Question.17. Define capital goods.
Answer. Those goods which are man-made and are used for further production are Capital Goods, such as machines.

Question.18. Name the two components of money supply.
Answer. The two components of money supply are currency with the public and demand deposits.

Question.19. What are demand deposits?
Answer. Demand deposits are those bank deposits which can be withdrawn by the depositors at any time they want.

Question.20. Define ‘revenue receipts’ in a government budget.
Answer. Revenue receipts are those which government obtains without incurring any liability or reducing any asset, such as tax revenue.

Question.21. What is trade balance ?
Answer. Trade balance, also known as balance of trade refers to the difference in the value of imports and exports of visible items only, i.e., material goods.

Question.22. In an economy, the consumption expenditure is Rs 8,750 crores and the ratio of average propensity to consume and average propensity to save is 7 : 1. Calculate the level of income in the economy.

Question.23. In an economy, investment is increased by Rs 2,000 crores. Calculate the change in total income, if marginal propensity to save is 0.25.

Question.24. Give the meaning of revenue expenditure and capital expenditure. Give one example of each.
Answer. See Q. 26, 2008 (I Outside Delhi)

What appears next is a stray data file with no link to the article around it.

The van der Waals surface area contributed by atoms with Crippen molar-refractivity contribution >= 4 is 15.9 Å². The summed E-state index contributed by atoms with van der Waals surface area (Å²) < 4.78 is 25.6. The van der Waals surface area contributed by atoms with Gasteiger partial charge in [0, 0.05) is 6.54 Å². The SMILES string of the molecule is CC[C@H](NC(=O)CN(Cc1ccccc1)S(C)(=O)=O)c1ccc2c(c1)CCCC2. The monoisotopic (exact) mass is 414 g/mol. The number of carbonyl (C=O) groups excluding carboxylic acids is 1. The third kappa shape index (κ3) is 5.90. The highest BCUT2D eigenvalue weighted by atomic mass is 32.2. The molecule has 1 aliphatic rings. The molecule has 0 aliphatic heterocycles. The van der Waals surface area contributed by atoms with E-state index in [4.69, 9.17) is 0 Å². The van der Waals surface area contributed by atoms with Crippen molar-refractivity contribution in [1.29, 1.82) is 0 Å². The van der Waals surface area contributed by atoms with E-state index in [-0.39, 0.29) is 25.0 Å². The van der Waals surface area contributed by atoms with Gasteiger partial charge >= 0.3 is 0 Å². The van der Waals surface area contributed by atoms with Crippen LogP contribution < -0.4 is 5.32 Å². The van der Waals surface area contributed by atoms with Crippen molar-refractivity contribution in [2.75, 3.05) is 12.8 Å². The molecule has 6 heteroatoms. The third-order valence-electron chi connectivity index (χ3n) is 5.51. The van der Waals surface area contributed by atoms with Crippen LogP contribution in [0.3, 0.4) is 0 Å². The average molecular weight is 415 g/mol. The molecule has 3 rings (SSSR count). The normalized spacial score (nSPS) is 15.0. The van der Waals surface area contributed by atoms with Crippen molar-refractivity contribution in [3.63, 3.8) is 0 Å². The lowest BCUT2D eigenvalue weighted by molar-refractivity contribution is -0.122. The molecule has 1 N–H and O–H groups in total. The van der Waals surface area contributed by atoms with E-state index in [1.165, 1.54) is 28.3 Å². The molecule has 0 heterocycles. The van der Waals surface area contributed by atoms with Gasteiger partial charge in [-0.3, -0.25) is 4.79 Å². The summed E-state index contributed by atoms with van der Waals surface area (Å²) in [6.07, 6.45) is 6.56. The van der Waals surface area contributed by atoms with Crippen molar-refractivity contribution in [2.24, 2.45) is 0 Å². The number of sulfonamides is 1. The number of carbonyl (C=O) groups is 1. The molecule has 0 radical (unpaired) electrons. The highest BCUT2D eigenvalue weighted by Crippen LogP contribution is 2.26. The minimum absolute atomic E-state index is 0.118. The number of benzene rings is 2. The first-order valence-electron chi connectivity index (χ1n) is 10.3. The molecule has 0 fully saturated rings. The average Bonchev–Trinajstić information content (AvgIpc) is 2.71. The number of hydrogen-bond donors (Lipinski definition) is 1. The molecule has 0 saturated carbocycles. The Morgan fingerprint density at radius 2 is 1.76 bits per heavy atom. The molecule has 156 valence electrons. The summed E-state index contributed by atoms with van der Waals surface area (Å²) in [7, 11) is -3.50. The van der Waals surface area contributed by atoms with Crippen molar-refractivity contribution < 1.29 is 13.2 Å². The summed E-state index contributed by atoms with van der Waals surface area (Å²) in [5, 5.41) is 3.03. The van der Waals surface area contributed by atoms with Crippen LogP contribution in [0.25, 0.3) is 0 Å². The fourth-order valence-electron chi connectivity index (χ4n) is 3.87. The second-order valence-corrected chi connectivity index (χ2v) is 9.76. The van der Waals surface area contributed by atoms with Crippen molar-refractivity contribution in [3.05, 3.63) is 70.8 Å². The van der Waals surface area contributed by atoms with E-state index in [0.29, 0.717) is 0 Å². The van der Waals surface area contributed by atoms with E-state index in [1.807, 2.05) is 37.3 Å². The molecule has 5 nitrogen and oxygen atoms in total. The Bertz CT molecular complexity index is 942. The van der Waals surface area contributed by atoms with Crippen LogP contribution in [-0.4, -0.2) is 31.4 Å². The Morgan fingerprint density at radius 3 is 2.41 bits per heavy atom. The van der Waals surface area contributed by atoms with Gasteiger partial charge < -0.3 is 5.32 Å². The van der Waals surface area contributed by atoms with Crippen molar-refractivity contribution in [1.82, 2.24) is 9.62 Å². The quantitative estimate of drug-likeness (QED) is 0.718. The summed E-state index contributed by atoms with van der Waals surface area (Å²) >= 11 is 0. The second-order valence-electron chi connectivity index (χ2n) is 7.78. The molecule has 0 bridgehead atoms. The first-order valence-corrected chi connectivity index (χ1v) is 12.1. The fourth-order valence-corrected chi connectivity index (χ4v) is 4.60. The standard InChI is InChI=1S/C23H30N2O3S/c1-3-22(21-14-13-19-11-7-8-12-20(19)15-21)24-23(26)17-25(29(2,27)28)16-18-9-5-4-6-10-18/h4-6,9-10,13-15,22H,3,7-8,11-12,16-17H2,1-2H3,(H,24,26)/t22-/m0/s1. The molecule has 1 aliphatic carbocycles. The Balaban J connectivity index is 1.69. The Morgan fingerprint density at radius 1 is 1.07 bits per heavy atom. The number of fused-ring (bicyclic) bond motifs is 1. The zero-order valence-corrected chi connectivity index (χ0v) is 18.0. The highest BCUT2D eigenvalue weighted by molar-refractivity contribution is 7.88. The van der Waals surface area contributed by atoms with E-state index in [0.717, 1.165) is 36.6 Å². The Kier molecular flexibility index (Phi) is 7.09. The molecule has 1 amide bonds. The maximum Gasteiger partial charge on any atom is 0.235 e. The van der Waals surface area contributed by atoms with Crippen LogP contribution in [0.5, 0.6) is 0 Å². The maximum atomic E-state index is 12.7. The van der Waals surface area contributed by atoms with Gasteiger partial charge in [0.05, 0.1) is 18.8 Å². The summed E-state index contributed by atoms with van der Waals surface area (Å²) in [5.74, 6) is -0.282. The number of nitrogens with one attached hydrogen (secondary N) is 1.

Explain ‘reducing inequalities’ objective of a government budget.
Answer.‘See Q. 24, 2009 (I Delhi)

Question.25. Explain the concept of ‘surplus’ in the: balance of payments account.
Answer. The balance of payments is in surplus if the autonomous receipts are greater than autonomous payments. This means that the domestic country has some net claims against the foreign country.

Question.26. What is meant by appreciation and depreciation of domestic currency? Explain.
Answer. In currency, depreciation, there is a fall in the value of domestic currency in terms of foreign currency. In currency appreciation, there is a rise in the value of domestic currency in terms of foreign currency.

Question.27. Distinguish between ‘intermediate and final goods’. Give two examples of each.
Answer. See Q. 25 (Or), 2009 (I Delhi)
Giving reason, explain how are the following treated in estimation of national income by the income method: